At Home:

  • Work on your home’s defensible space. This involves steps like removing needles and pinecones off your roof, out of your gutters, and out of all the nooks and crannies where they (and embers) accumulate. This also involves making sure your home is built with appropriate fire-resistant materials, for example having proper mesh screens in air vents to prevent embers from flying into your home. Defensible space work is most effective if you get your neighbors to participate as well. Learn more about creating good defensible space from Deschutes County’s FireFree program.
  • Make sure your landscape is comprised of fire-resistant plants. Don’t know what species are fire resistant? You can download a free plant guide from OSU Extension.
  • Have an evacuation plan in place and make sure everyone in your family knows the plan.
  • Follow local fire restrictions and obey burning bans.
  • Help grow our fire-adapted community. This could include planning a Spring adventure with friends, family, or guests to a recent prescribed burn to look for morels or wildflowers, sharing one of the Deschutes Collaborative Forest Project’s many great videos or blog posts, or helping neighbors understand the benefit of reducing fuels around their homes.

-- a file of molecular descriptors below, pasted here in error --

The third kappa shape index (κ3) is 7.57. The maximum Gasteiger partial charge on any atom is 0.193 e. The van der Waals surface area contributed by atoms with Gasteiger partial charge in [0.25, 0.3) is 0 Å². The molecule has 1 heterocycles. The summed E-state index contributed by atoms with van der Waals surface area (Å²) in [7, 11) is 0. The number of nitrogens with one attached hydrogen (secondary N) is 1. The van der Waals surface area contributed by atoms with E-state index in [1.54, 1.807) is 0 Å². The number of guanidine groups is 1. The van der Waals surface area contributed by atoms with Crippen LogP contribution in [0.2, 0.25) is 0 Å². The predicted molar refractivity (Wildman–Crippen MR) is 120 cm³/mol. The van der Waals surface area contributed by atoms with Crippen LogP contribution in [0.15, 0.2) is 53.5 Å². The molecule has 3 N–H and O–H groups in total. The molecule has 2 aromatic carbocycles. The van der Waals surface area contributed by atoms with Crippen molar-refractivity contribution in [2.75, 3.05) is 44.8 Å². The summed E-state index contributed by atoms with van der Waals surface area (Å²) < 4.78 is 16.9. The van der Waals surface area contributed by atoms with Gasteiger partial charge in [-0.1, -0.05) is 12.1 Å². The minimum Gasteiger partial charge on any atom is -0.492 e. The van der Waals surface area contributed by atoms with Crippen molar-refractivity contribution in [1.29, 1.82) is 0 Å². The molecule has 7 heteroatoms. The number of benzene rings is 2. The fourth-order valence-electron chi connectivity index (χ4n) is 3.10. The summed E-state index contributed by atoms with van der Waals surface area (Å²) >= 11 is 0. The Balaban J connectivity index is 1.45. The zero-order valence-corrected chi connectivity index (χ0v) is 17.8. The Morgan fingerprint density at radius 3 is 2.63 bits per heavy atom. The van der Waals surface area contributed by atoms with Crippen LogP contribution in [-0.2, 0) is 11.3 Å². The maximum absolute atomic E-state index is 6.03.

Conclusion

We as a community can adopt proactive approaches to ensure we are keeping ourselves and our fire fighters safe, by being responsible visitors of our public lands, and by making our own properties and neighborhoods more fire-resistant. We also can do more to support efforts that restore our forests to be resilient to a changing climate and associated risks, especially an increase in fire.

Taking the correct steps as individuals, as a community, and as stewards of our public lands can help all of us breathe easier when we see smoke on the horizon. So, when you see smoke from prescribed burning in the seasons and years ahead, talk to your friends about how those burns are so beneficial to our community’s and our forest’s future.

There are many resources available to inform our neighbors, help you protect your property, and to reduce our community’s risk from catastrophic wildfires. To learn more, visit:
• Resources section of DCFP website.
• Dr. Paul Hessburg’s TEDxBend Talk on Wildfires.
Central Oregon Smoke & Fire Information.
FireFree
• Deschutes County OSU Extension office: (541) 548-6088 or https://extension.oregonstate.edu/deschutes

In case you missed the forum, watch it here: http://cityclubco.org/march-forum-wild-fires/


Thank you, to all our participants for keeping us informed and continuing this conversation. As our interviewees stated, we all must be part of the solution. I encourage all City Club members to continue this conversation and spread the word.

Engage!

Kym Tyson, Director of Operations at Schmid Malone Buchanan LLC
City Club Marketing Committee Member

2018-07-30T22:23:35+00:00